Prayer that makes you laugh and a book that you'll want to grab when it's released. Here's what I've been reading and what I have to share in this week's edition of book talk.
This week marks a turning point, one that warms a reading/writing mom's heart: my ten-year-old started sharing her book reviews on my blog. It's nothing brilliant, and it took no small amount of self control to accept her entry and not push, push, push, RUIN.
I finished two books, and I also started a book that my ten-year-old has been (not so patiently) waiting for me to (finally!) pick up and read. It's fun, and I expect I'll be able to report on it fully next week, assuming that I take time to read.
The problem with disappearing outside this year is that, with all the wet weather we've had, the mosquitos are about as large as the rabbits but not at all as shy. So no sooner do you sit down with your book on the swing than one sidles up to say hi...and leave you with a little sumpin-sumpin.
I'd love to hear what you've been reading this summer...because whether or not we have time to actually read, we CERTAINLY have time to talk about it, right?
A Book of Uncommon Prayer: 100 Celebrations of the Miracle & Muddle of the Ordinary, by Brian Doyle (Sorin Books, 2014)
My rating: 5 out of 5 stars
I never expect a prayer book to make me smile, to inspire me to look up and marvel, to force a guffaw and a snort-laugh out of me before I've had my coffee. Obviously, I've never had a prayer book like this one before. A Book of Uncommon Prayer doesn't just raise the bar, it changes the standards altogether.
What Doyle has pulled together might be one of my favorite collections of writing. It's a glimpse into real conversation with God and a sliver of life here and there. When you read it...and pray it...you can't help but be changed, nudged, motivated even a little bit to glance around and see the miracle that is the present moment.
Divine Mercy for Moms: Sharing the Lessons of St. Faustina, by Michele Faehnle and Emily Jaminet (Ave Maria Press, expected publication Spring 2016)
There's this temptation to look at other people and see them as holier and get discouraged. (Say it's not just me...) Faehnle and Jaminet are the kind of women who, though they are undeniably on the path to holiness, are also completely normal and approachable. They have applied the Divine Mercy message of St. Faustina far and wide in a book that will serve Catholic mothers and families for many years to come.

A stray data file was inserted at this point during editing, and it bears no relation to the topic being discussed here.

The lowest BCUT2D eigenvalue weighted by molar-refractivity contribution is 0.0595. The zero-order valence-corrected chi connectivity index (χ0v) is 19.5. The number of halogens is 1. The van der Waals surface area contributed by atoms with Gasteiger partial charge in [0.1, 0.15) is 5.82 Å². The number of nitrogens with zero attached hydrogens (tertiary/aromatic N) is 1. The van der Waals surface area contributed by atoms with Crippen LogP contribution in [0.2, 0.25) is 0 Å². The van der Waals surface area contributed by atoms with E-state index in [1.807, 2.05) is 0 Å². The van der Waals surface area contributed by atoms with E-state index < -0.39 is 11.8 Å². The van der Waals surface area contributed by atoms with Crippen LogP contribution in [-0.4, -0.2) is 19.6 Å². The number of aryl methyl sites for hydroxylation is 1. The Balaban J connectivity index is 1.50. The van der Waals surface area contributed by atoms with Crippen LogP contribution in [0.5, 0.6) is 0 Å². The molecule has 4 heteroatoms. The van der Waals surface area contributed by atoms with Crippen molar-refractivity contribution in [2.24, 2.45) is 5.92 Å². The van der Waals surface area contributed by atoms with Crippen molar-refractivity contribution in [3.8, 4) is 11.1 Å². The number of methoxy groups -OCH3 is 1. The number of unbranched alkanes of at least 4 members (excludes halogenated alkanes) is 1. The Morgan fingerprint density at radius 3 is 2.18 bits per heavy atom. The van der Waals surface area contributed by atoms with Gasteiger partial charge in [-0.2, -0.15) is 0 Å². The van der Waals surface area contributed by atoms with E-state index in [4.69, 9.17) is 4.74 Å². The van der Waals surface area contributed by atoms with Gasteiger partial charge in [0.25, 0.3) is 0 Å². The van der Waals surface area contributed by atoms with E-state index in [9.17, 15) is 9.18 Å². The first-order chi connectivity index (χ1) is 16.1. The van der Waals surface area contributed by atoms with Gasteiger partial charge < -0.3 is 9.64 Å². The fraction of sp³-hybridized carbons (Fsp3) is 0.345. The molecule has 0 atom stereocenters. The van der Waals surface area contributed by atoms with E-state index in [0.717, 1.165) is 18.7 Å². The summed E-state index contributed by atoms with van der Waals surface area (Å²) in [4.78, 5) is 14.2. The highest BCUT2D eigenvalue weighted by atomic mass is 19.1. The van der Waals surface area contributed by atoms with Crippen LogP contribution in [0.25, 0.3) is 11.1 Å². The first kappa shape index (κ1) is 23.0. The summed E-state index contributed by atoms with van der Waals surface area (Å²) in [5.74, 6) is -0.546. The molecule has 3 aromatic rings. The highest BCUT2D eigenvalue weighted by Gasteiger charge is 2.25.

Escape from Mr. Lemoncello's Library, by Chris Grabenstein (middle grade fiction, Yearling, 2014)
This book came to be in my hands because of my ten-year-old's friend, who is also an avid reader. She gave this book to
us my daughter for her birthday, and after my daughter finished it, she insisted that I should read it. I'm about a third of the way through and I can see why she wanted me to read it. It's enjoyable and engaging in ways that make me smile and long to stay up into the early morning hours...
The Land of Stories: The Enchantress Returns, by Chris Colfer (middle grade fiction, Little, Brown Books for Young Readers, 2014)
Because I promised my daughter...and I loved the first book. Also, it's summer.
Soulless Creatures, by Katharine Grubb (fiction, Plume of Doom Publishing, 2015)
Because I've read her other fiction and I'm all over this one, thankyouverymuch. Also, it's summer. (More fiction, please...)
What have YOU been reading lately?
*Are you on Goodreads? I'll see you there!
Curious about what my ratings mean? Here's an explanation of what the stars mean to me.
Be sure to check out our Book Notes archive.
Copyright 2015, Sarah Reinhard
About the Author
When she’s not chasing kids, chugging coffee, or juggling work, Sarah Reinhard’s usually trying to stay up read just one…more…chapter. She writes and works in the midst of rural farm life with little ones underfoot. She is part of the team for the award-winning Catholic Mom’s Prayer Companion, as well as the author of a number of books. You can join her for a weekday take on Catholic life by subscribing to Three Shots and follow her writing at Snoring Scholar.